I would disagree with their assessment of motivation and offer my own ingredients, 1. desire 2. trust/faith 3. discipline 4. progress and 5. bumps.  I think we forget trust.  We must trust ourselves, our abilities, but also the system.  If the system is corrupt and at any time it can take everything you own and love away, why put any effort into anything?  I used to argue that discipline did not exist, that we just do hard stuff because we have greater motivation than misgivings.  But fact is, discipline is an art unto itself that can be practiced and then applied to anything, even things you have no desire for.  Discipline is the simple ability to engage in activities that provide little immediate reward and lot of pain, time, and sacrifice.  But we also forget progress.  Without progress, the body rebels and gives in.  We need to see and feel progress.  This is why people who physical labor are often more satisfied and proud of their accomplishments than people who have abstract goals and progress cues.  Lastly, we need bumps of neurochemical pleasure.  Whenever we engage in boring, difficult, or painful tasks, after a certain sustained period, our body actually releases neurochemicals that make us feel good.  This is the secret of evolution.  Unfortunately, this is also the secret of addiction and attachment to abuse, pain, and suffering.  But evolution has discovered that it’s of greater benefit than cost.  The ability to get bumps of pleasure from lifting weight, endurance workouts, and emotional resistance is what makes us stronger and more potent animals.  Unfortunately, the price is that a few of us get trapped enjoying the wrong types of pain like self-harm, loosing money, and abuse. 

 One thing you do in meditation is pay attention to all parts of your body.  This allows you to identify tension that may have gone unnoticed.  Your body tries to communicate to you through tension.  But what about going through different parts of your mind?  I believe we have distinct parts of our minds we use for different jobs, just as we might use our legs for climbing, hands for grasping, and backs for lifting heavy objects.  These different parts of our minds are sometimes overstressed and can flare up just like a bad back or knee.  Shouldn’t we reach to them just as we reach out to our body?  And wouldn’t this also stop those parts of our minds from flaring up randomly and disrupting our lives?  The author says that we cannot control the arising of unpleasant thoughts, but perhaps we can by getting in touch with them before they arise in us involuntarily?  I don’t know what each part of our mind is or does, but I would guess, based on the different things we do in life, they are like roles.  When we are put in charge of something, we take on a more authoritative, leadership role.  When we are with a loved one, we can take on a more playful role.  When we are hurt, we take on a more defensive, withdrawn role.  When we dealing with a sensitive relationship issue, we can take on a more diplomatic, cautious role.  Is it possible that many of these roles have solidified into distinct characters in our minds that shoot up from our mind when they feel they are needed or being neglected?  Someone cuts us off in traffic and that defensive role comes out, but once it is out, it starts to remind us of all the times we have been slighted, undermined, or attacked.  If we ignore it, it just accumulates a longer list of grievances.  Isn’t this the source of our uncontrolled outbursts of disproportionate or unpleasant thoughts or emotions?  Just like an athlete who has a knee injury and keeps ignoring it by pushing herself harder and harder, don’t we also cause one of those roles to be more disruptive and emphatic when it is being ignored?  Perhaps to envision them it helps to personify them?  The defensive one has armor and a sword and tries to appear intimidating.  The compassionate one has a long, flowing gown and open arms with long, hippy hair, maybe with flowers in it.  The mediator has a referee shirt and whistle.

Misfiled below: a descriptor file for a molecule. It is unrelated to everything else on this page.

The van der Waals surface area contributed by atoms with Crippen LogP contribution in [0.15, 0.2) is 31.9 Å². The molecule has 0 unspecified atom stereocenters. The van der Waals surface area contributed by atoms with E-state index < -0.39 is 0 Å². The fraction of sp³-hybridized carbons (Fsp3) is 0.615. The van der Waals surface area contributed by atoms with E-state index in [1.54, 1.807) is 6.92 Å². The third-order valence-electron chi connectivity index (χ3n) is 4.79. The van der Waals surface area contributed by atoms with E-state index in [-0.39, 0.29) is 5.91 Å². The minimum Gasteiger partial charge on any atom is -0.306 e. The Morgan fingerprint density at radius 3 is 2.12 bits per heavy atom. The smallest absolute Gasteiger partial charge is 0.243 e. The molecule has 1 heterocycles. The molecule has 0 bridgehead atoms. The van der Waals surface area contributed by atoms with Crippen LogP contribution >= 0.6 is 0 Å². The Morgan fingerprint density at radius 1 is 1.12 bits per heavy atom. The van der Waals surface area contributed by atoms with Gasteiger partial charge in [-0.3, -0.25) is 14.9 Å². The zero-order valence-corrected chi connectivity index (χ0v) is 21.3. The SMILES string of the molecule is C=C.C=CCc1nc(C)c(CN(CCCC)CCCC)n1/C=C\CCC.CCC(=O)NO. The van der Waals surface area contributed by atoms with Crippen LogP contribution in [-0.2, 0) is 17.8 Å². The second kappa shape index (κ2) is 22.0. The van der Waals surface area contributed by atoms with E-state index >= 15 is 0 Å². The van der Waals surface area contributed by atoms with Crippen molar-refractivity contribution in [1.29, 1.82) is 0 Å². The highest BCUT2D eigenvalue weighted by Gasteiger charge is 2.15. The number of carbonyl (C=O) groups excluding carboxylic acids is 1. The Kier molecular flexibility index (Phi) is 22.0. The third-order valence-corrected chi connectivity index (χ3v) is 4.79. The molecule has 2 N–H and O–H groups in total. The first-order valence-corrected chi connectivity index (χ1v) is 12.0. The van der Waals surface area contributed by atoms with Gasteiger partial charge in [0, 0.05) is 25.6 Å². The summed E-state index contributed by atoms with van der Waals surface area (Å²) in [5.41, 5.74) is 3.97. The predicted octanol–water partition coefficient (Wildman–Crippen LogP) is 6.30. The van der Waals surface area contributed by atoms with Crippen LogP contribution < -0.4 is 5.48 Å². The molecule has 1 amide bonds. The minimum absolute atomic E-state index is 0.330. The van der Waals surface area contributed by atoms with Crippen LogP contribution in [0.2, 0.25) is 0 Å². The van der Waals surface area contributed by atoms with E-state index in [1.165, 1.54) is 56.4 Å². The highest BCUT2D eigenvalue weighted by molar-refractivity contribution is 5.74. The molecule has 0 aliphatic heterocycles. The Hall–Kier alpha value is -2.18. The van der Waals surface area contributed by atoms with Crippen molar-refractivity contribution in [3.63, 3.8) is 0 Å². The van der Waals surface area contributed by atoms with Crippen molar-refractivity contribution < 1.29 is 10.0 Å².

When people suffer traumas, they almost always have an out-of-body experience.  The body has a core, and it seems the mind has a core as well, but unlike the body, the mind’s core can drift away from the brain, away from our body.  It seems to me that when the author talks about compassion and leaving the ego behind, he is perhaps talking about moving this mental core voluntarily away from our brain and bodies and toward another person or group.  When the core is involuntarily moved by a trauma, the problem is, it goes nowhere in particular, just away from us.  We start spacing off to no greater purpose but escaping the present and the body.  But compassion may be the voluntary movement of our mental core toward another person or group.  There is purpose and benefit in that we can better see and feel the other person or group.  When people sense that our mental core is closer to them, they are more likely to embrace it.  It is unattached to us, to anyone.  It is this free-floating form in the air, and it won’t harm them, because there is no body attached to attack us with.  In addition, if we can voluntarily move our mental core around, if it does escape us when we need it, we can also gently bring it back to us and be in the present.